Malcolm Gladwell’s “Priced to Sell; Is Free the Future?” in the recent issue of the New Yorker brings up fascinating issues, ones I dealt with my entire career – should “information” be “free.” Part of his article is a critique of Chris Anderson’s new book, Free: The Future of a Radical Price,”which argues that given the inexorable downward price pressure in technology, there is an inevitability that the content itself will become free. Anderson suggests that musicians learn to make their money “through touring, [and] merchandise sales” and newspaper writer retool to become coaches to unpaid writers who will work “for non-monetary rewards.” Fame, crumbs?
No doubt the newspaper industry is under siege, and is probably the most threatened during this Great Recession. But Gladwell’s scathing dissection of the YouTube “business model” points the way to the inevitability of two universes, a subscription model such as the successful Wall Street Journal, one that offers a level of professionalism or specialization people are willing to pay for and then the free one like YouTube, a commodity aimed at a mass market, supported either by advertising or by the provider being satisfied by cornering market share/eyeballs (Google in the case of YouTube).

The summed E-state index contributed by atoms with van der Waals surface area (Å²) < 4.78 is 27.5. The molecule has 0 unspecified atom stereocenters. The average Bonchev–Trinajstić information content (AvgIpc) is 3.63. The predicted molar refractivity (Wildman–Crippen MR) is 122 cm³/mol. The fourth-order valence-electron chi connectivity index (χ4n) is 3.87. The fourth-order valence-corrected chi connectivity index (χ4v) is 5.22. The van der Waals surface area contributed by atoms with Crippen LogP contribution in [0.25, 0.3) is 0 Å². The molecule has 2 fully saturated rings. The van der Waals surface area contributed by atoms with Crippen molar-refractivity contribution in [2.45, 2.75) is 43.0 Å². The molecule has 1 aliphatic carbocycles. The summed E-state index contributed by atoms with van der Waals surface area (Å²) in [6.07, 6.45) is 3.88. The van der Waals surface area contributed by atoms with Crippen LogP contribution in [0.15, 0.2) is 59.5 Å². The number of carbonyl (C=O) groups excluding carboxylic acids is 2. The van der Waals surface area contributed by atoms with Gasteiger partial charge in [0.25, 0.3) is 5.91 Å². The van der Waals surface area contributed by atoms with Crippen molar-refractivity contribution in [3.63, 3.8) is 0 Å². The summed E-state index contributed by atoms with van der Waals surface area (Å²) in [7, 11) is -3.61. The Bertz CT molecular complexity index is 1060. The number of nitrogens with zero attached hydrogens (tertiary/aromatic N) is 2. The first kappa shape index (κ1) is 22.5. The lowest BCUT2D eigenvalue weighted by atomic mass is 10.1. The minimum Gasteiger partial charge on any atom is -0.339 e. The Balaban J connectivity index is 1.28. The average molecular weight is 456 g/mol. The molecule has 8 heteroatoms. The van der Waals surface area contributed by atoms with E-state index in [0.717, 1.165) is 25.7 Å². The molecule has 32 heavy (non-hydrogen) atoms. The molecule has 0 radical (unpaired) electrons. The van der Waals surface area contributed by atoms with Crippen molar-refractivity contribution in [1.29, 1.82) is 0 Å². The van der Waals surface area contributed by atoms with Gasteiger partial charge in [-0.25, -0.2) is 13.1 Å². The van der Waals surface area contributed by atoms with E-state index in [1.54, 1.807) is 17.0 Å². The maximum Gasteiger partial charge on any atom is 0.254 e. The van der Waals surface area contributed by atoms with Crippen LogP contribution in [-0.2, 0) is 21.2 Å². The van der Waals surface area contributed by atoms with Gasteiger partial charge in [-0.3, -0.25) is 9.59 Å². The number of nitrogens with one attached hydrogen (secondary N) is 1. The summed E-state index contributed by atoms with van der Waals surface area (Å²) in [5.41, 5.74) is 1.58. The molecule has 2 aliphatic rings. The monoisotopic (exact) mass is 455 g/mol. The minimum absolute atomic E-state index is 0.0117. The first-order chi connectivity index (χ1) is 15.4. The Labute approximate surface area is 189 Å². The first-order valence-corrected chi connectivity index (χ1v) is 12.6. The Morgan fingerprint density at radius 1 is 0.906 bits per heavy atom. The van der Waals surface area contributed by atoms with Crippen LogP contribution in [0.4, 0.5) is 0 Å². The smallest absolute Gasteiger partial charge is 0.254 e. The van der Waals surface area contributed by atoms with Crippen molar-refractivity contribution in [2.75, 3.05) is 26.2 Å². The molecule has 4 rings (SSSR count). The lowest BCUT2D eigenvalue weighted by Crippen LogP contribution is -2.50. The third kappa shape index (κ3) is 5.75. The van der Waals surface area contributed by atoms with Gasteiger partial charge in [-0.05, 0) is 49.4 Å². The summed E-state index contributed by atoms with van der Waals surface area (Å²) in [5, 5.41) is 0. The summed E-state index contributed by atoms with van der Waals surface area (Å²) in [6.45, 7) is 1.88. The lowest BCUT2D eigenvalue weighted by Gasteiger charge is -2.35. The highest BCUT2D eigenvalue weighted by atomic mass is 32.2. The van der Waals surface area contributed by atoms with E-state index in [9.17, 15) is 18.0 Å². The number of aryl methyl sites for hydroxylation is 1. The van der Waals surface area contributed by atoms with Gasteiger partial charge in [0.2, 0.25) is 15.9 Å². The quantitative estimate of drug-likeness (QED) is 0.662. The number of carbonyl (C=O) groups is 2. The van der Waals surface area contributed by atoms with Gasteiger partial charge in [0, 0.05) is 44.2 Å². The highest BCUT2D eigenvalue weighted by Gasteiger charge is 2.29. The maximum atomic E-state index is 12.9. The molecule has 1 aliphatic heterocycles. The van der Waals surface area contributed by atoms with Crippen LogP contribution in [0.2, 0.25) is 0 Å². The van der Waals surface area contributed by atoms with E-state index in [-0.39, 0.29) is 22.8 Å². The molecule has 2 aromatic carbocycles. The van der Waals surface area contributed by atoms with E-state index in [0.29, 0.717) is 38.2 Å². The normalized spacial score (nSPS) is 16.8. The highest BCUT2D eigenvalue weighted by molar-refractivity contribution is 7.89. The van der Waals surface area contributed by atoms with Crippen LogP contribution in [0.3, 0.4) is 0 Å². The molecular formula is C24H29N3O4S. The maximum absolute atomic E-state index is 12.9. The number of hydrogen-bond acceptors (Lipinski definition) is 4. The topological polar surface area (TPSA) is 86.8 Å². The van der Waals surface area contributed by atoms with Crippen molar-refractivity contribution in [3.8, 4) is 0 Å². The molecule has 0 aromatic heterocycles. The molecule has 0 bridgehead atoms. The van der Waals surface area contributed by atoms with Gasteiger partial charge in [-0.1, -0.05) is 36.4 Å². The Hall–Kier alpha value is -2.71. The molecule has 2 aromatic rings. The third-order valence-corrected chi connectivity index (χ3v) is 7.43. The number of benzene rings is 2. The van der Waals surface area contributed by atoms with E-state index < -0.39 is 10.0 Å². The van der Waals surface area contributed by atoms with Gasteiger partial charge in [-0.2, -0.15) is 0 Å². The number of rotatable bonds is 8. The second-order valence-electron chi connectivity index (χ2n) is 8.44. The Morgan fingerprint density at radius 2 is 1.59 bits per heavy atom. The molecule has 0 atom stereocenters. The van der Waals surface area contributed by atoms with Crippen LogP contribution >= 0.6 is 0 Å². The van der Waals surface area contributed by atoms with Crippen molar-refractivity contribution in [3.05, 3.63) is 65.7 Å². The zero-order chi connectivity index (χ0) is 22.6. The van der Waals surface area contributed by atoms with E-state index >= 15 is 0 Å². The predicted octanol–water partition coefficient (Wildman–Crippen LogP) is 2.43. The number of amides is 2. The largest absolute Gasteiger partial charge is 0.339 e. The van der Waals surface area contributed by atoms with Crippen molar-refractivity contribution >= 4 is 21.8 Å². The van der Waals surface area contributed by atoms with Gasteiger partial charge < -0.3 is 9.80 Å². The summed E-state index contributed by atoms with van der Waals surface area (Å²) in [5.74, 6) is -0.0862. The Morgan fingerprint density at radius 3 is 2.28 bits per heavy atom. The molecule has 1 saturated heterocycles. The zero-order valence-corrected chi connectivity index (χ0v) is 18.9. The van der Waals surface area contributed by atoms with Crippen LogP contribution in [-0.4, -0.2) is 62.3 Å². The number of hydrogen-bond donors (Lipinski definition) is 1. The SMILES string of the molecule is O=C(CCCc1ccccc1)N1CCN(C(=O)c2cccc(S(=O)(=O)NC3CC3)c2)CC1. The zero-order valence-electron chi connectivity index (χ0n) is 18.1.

The New York Times had attempted a subscription model for its Op-Ed Columnists, miscalculating that this is the unique value of the Times. That value, though, as with the Washington Post, is its gestalt and by charging for a part of the paper and not all is to devalue the sum total of its parts. Pay per view is not feasible but dedicated followers will pay for access to such well established icons.
Similarly, newspapers that do not have a national standing, have an opportunity to expand their coverage of local issues – to create the specialization needed to buttress their own brands. Of course, content is not the only issue, it is the subscription model itself. Giving print subscribers nearly free access to the on line version is one approach, particularly as technology such as the iPad become ubiquitous. The pricing of an online version (only) is the more critical issue for these publications, and that will be dependent on their own distinctive market position. The devil is in the details, but Gladwell’s article is a good reading.